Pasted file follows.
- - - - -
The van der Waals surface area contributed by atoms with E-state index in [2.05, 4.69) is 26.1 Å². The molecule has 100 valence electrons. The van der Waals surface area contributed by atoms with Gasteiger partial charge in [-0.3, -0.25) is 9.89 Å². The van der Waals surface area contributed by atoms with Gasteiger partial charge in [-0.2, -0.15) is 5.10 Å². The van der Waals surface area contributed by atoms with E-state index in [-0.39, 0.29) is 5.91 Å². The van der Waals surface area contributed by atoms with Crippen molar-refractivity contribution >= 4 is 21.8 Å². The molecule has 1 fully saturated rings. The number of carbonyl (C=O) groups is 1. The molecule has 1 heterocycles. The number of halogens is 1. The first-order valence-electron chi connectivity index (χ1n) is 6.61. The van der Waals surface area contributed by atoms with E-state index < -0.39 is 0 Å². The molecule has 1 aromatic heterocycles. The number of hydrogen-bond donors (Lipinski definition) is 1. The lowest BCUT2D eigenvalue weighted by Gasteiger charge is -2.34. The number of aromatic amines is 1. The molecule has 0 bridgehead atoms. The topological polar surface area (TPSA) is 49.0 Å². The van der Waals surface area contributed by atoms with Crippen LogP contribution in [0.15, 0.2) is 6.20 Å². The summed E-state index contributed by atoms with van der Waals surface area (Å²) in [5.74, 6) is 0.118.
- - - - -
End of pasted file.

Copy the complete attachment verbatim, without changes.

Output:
The van der Waals surface area contributed by atoms with E-state index in [2.05, 4.69) is 26.1 Å². The molecule has 100 valence electrons. The van der Waals surface area contributed by atoms with Gasteiger partial charge in [-0.3, -0.25) is 9.89 Å². The van der Waals surface area contributed by atoms with Gasteiger partial charge in [-0.2, -0.15) is 5.10 Å². The van der Waals surface area contributed by atoms with E-state index in [-0.39, 0.29) is 5.91 Å². The van der Waals surface area contributed by atoms with Crippen molar-refractivity contribution >= 4 is 21.8 Å². The molecule has 1 fully saturated rings. The number of carbonyl (C=O) groups is 1. The molecule has 1 heterocycles. The number of halogens is 1. The first-order valence-electron chi connectivity index (χ1n) is 6.61. The van der Waals surface area contributed by atoms with E-state index < -0.39 is 0 Å². The molecule has 1 aromatic heterocycles. The number of hydrogen-bond donors (Lipinski definition) is 1. The lowest BCUT2D eigenvalue weighted by Gasteiger charge is -2.34. The number of aromatic amines is 1. The molecule has 0 bridgehead atoms. The topological polar surface area (TPSA) is 49.0 Å². The van der Waals surface area contributed by atoms with Crippen LogP contribution in [0.15, 0.2) is 6.20 Å². The summed E-state index contributed by atoms with van der Waals surface area (Å²) in [5.74, 6) is 0.118.